Smelly garlic: A lung tonic? | Science News



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Smelly garlic: A lung tonic?

2:52pm, April 12, 2005

From San Diego, at the Experimental Biology 2005 meeting

Many people suffer from acute pulmonary hypertension, where blood pressure is selectively elevated in the lungs. The potentially lethal condition can make the right side of the heart work too hard and thus lead to heart failure. This particular form of high blood pressure might be prevented by a daily downing of two cloves of fresh garlic or its powdered equivalent, a new study in rats suggests.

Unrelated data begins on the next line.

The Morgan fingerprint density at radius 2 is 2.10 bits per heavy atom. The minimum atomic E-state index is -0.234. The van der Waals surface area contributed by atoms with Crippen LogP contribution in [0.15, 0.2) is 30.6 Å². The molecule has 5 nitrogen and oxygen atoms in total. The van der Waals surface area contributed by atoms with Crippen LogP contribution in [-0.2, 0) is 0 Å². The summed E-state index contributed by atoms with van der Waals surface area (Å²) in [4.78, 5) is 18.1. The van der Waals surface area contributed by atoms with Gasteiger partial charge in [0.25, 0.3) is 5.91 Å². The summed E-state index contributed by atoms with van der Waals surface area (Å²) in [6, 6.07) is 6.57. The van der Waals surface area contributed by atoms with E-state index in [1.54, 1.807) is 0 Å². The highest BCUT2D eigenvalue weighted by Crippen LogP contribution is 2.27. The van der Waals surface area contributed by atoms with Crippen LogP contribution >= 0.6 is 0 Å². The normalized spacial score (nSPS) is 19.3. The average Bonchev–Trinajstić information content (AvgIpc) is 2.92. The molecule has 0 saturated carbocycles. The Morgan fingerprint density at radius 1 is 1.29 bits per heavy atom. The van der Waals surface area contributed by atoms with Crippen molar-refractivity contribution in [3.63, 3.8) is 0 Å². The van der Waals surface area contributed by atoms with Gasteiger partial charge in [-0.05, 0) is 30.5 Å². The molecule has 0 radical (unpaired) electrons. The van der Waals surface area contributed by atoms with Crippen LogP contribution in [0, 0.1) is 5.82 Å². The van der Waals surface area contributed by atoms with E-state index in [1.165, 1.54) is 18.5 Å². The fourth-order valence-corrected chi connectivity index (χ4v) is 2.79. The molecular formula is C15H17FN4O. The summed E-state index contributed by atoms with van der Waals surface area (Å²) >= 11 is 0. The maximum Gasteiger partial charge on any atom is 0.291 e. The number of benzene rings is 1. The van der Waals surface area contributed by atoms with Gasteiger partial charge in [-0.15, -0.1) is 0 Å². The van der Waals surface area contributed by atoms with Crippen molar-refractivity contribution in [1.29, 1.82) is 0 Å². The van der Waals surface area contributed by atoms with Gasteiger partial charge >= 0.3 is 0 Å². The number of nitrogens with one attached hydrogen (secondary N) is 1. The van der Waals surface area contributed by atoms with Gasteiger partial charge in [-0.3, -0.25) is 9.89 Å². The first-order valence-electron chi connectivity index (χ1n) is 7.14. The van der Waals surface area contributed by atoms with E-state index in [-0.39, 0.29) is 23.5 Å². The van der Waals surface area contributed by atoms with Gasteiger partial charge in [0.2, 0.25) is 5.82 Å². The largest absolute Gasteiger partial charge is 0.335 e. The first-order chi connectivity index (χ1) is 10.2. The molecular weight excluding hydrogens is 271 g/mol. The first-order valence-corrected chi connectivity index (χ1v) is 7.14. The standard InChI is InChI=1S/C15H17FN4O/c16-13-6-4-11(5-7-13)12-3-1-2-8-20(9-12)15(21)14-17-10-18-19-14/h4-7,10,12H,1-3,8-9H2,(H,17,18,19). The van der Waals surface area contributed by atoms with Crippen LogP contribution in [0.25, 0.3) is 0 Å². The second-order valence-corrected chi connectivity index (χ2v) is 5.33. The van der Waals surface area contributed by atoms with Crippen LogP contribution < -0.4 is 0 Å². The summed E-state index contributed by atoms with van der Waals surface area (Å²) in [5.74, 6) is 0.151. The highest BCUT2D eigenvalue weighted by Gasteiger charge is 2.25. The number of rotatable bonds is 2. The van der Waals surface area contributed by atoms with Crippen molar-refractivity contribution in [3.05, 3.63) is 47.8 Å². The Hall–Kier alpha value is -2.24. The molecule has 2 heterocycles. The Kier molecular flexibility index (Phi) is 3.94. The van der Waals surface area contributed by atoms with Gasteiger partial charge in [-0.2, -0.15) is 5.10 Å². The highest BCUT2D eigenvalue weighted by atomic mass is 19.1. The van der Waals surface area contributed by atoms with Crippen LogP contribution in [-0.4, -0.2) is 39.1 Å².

Seven years ago, pharmacologist David D. Ku of the University of Alabama in Birmingham reported experiments showing that constituents of some garlic tablets could relax constricted blood vessels, just what is needed to alleviate pulmonary hypertension (see Garlic's Benefits: It's All in the Preparation). The tablets that were most effective had been prepared from fresh garlic or were labeled as likely to contain allicin. That

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